them. The fox then slipped into the marshy area near an end of the pond and out of my line of sight.
Nests, eggs, ducklings, gooselings.
I’m unsure how this story ended.
May 5, 2015
6:21 am cdt | link
Sports stadiums in the twin cities. Like most everyone,
I have a take. I am not a football fan, have no interest in the “Vikes.” But, I think that a professional
football team of long standing should have a crowd-drawing place in which to play. I do enjoy the game of soccer and feel
that a venue for soccer games should also be on the table. In fact, I would give a soccer facility priority over a football
stadium anytime and for these reasons.
Soccer is the up and coming American game. As I look out my window a child, waiting
for the school bus, is dribbling a soccer ball. Last night many teams practiced on the fields near here. With immigrants continually
being absorbed into American culture, they bring with them their skill and love for the game of soccer. Also as we learn more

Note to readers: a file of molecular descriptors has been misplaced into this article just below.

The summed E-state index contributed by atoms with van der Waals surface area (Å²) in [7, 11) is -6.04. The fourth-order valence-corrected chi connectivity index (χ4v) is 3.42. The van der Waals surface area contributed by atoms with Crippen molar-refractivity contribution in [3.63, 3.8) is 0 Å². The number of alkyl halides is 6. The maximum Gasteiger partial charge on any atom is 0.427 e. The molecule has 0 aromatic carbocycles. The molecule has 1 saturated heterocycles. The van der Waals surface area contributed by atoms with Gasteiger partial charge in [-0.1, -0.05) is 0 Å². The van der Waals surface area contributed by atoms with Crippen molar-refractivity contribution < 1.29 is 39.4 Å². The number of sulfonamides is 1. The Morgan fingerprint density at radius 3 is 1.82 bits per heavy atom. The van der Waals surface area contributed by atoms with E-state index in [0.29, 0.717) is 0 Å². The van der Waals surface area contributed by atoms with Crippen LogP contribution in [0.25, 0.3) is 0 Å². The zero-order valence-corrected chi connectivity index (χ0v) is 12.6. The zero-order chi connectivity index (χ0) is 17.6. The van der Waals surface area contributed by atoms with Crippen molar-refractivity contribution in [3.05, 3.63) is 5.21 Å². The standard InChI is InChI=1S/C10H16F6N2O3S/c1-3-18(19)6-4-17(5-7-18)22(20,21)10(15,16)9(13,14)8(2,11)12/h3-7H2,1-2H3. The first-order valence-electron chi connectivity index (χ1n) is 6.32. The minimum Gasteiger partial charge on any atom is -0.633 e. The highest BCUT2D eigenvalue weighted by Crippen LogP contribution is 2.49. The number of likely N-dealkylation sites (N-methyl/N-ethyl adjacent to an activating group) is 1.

and more about football injuries and their life-long effects, the game is losing its appeal. Football may soon become, as
other sports rise in popularity, a game of the past. And this. Soccer, the game without expensive equipment which can be played
just about anywhere anytime, where a team can be comprised of two or ten players, is far more universal, It can include the
other half of the population.. It can be played by women and girls.
May 4, 2015
11:01 am cdt | link
My poet friend just sent me a poem entitled "Mending."
She said, in her mail, that she thought I would like it. And I do. Fabric, thread, thimbles and scissors, words, and things,
I like. I love to sew, I even like to mend.
My mother had a wooden tool called a darning egg. She stuck it in a sock when a hole
needed to be darned. I’m quite sure she didn’t do this often, my mother worked outside the home and preferred
bookkeeping to mending, but seeing her do this even once was memorable. The image of her using a darning egg remains in my
I don’t own a darning egg and I have never, that I recall, darned a sock. But I do own a sewing tool
I would be uneasy without. My necessary tool is a pair of embroidery scissors. Gold, the scissors are shaped like a long-billed
bird, the bird’s beak being the scissor’s blades. These embroidery scissors are common enough in design, nothing,
really that special, but I found them years ago on a city street. On my fingers, they feel just right.